VIDEO: Local World War II veterans share their experiences – Part One: Stanley Coleman

Clark County Today shares the first of three interviews with local World War II veterans during Veterans Day week

Chris Brown and Jacob Granneman

CLARK COUNTY — More than 16 million brave Americans served in the US military during World War II. Over 400,000 of them would not return home alive. Another 671,000 were physically injured during the six-year conflict that consumed much of the world.

Many of those who escaped death or injury still returned home with emotional scars that would never truly heal. 

Today, the US Dept. of Veterans Affairs estimates fewer than 325,000 of those 16 million men are alive today, with nearly 300 WWII veterans dying each day.

In honor of the 102nd Veterans Day on Wed., Nov. 11, Clark County Today spoke with several World War II vets living in Vancouver at the Van Mall Retirement Community. Over the next three days, we will be bringing you their accounts of the war, and life after they returned home.

While millions served in active duty combat in Europe, the Pacific Ocean, and elsewhere, many others served their country back home by providing support and keeping the machine of war moving smoothly.

Stan Coleman, 94, was a US Navy radio operator during the latter days of World War II. Photo by Jacob Granneman
Stan Coleman, 94, was a US Navy radio operator during the latter days of World War II. Photo by Jacob Granneman

Now 94 years old, Stanley Coleman was drafted into the US Navy shortly after graduation in 1945, shortly before the war ended, so he never served in active combat. 

“My dad had been an officer in the First World War,” Coleman recalls, “and he went to sea all his life as a merchant marine, and then he got called up in the Second World War.”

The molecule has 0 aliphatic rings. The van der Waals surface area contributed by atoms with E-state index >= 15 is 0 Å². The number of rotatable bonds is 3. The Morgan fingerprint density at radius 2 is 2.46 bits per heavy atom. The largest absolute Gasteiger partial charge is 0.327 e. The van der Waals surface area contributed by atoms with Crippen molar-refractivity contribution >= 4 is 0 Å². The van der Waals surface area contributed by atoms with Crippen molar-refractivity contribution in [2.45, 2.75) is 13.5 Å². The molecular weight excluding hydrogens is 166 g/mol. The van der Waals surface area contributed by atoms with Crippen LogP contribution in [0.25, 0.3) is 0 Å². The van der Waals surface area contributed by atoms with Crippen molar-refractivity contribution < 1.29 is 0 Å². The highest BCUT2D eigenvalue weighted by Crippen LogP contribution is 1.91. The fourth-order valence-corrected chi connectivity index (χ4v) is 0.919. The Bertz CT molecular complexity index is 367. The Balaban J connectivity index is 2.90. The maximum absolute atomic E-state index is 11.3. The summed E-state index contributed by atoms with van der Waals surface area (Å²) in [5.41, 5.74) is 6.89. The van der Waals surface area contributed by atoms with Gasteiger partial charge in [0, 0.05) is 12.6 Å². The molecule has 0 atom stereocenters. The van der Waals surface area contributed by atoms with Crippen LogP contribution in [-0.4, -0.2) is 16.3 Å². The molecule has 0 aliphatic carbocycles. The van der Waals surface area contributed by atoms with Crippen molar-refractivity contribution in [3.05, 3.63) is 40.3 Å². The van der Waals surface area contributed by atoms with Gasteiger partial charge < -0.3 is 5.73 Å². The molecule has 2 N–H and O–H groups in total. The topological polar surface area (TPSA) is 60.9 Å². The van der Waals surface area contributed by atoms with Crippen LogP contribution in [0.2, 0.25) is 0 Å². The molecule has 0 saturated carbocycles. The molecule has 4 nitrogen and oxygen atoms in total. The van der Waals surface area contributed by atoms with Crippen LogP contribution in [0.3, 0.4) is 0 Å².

Coleman says his short stint in the military was largely spent being moved from base to base, awaiting orders. First from Los Angeles to Memphis, then to New Orleans, and back to the bay area in California.

“One morning we got up, they called us out and we lined up, and then we all got into a bus,” says Coleman. 

Without being told where they were headed, the group of 20-25 were taken to the naval air base, where they continued to wait for orders.

Eventually they were stationed to work communications at the naval air base in San Francisco, only a short time before Armistice Day and the end of the war.

Coleman says he thought about seeking a transfer overseas, but sought his father’s advice first who told him he should remain stateside in order to avoid being away from his family for so long.

“‘You’ve experienced that,’ he said, ‘by my being away so much,’” Coleman recalls.

He took his father’s advice and got out of the military, until a few years later when the Navy came calling again.

Coleman never served overseas, but did make a career out of service with the Navy, working primarily out of San Francisco. He married another Navy officer, and raised two children together.

Eventually the family moved to a new military communications base in Colorado Springs, Colorado, says Coleman, where they worked inside of a mountain and eventually retired.

Even though he never served in active combat, Coleman represents the millions of support crew who were vital to assisting the United States and the Allies with winning the conflict.

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